Military Concussion/PTSD Research

It was recently published in the Archives of General Psychiatry that concussion/mild traumatic brain injury (mTBI) seems to have little impact on these outcomes after PTSD is accounted for.  Melissa A. Poulsny, PhD was the lead investigator on this seemingly well-thought-out research.

Using 953 National Guard soldiers, each was given a survey one month prior to being sent home (time 1) and another survey one year after return (time 2).  The results in the ABSTRACT are as follows;

The rate of self-reported concussion/MTBI during deployment was 9.2% at time 1 and 22.0% at time 2. Soldiers with a history of concussion/MTBI were more likely than those without to report postdeployment postconcussive symptoms and poorer psychosocial outcomes. However, after adjusting for PTSD symptoms, concussion/MTBI was not associated with postdeployment symptoms or outcomes. Time 1 PTSD symptoms more strongly predicted postdeployment symptoms and outcomes than did concussion/MTBI history.

I may be looking at this from an obtuse angle, but to me this seems difficult to separate PTSD from post-concussion syndrome.  Granted, there are different symptoms and clinical definitions of each, but as we have learned through recent concussion research the two conditions “intermingle”.

I do not believe (and please send me information to clarify) PTSD and PCS are treated the same.  If that is the case, then a further study is need to see if those that had been changed to PTSD from PCS are recovering/adapting at a quicker rate than those with just PTSD or just PCS.  The thought process is simple in my mind…what if concussions created PTSD?  If that is the case then are there things that can be done at the point of injury to offset the development of PTSD?  Or is the military medical community switching the classification of these individuals to something they know better?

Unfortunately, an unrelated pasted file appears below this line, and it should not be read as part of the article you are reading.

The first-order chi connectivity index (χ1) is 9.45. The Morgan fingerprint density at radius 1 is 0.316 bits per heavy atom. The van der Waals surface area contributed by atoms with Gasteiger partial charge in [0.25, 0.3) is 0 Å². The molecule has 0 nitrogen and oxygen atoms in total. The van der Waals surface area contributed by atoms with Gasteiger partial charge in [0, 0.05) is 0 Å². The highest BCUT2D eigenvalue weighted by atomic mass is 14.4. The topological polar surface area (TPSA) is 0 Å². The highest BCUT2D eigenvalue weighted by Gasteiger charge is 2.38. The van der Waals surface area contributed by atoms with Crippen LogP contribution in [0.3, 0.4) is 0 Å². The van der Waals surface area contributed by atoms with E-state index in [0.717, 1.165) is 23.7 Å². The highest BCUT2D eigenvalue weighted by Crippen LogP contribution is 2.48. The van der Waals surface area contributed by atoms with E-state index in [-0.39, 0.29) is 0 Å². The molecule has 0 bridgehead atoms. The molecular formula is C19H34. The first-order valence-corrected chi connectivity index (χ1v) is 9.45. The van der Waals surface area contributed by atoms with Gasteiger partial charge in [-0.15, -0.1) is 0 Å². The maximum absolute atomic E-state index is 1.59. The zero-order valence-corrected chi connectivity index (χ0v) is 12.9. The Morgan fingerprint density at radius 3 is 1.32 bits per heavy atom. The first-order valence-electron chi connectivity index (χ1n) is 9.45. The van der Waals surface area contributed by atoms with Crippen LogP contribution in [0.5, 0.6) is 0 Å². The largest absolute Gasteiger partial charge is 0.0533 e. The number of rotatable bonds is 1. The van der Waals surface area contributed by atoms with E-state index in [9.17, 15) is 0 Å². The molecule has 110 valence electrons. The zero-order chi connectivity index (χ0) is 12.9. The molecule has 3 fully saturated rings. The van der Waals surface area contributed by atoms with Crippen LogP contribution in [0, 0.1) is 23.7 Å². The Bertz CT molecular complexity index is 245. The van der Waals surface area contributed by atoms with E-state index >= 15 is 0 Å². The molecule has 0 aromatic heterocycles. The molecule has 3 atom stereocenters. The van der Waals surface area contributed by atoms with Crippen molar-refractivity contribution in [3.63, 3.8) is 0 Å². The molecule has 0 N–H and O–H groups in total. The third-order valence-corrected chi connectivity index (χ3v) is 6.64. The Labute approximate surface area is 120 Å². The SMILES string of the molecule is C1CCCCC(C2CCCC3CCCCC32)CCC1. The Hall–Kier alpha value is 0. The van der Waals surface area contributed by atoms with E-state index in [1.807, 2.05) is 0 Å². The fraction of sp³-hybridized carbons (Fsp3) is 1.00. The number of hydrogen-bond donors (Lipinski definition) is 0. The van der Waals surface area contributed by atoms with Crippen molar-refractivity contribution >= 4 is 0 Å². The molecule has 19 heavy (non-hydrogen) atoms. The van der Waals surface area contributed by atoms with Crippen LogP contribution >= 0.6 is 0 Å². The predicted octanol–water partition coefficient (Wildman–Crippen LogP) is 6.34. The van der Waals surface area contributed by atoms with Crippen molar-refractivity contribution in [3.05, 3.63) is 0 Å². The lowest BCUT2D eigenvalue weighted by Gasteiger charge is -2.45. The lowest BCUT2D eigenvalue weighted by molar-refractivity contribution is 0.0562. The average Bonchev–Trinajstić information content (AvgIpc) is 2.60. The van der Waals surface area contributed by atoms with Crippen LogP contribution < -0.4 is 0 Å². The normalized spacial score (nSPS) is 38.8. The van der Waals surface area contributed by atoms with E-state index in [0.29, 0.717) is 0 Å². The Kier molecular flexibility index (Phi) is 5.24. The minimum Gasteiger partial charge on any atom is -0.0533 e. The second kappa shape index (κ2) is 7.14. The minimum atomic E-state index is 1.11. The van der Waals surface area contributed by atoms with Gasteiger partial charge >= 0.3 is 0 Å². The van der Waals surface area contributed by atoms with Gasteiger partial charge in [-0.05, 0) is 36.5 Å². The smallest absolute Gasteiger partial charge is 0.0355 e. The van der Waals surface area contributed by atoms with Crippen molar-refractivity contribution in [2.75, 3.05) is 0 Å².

Just some random thoughts on this project.

3 thoughts on “Military Concussion/PTSD Research

  1. brokenbrilliant January 9, 2011 / 17:04

    I think you are absolutely onto something here. I have been a firm believer that TBI and PTSD intermingle a great deal. Each can lead to the other, quite frankly. They overlap in many ways.

    I think it’s dangerous to try to “mark off the territory that belongs to each”. PTSD is a physically related problem, involving the autonomic nervous system jammed in overdrive, and TBI is a physically created problem, which can produce conditions which push the fight-or-flight response into overdrive. Further, PTSD behavioral issues can lead to risk-taking behavior and fights, which can produce TBI. The two can be intricately intertwined, but if you look at both from a holistic point of view, it’s not difficult to understand how each plays into each other.

    One of the big problems is that experts and specialists keep trying to segment them, which is a mistake. PTSD is one of the most neglected aspects of TBI. But think about it — how could TRAUMATIC brain injury not produce Post TRAUMATIC stress?

    Once you start treating them both — separately and together — as I did, you can get some pretty remarkable resolution to long-standing issues.

  2. Joshua Knighten October 4, 2012 / 01:04

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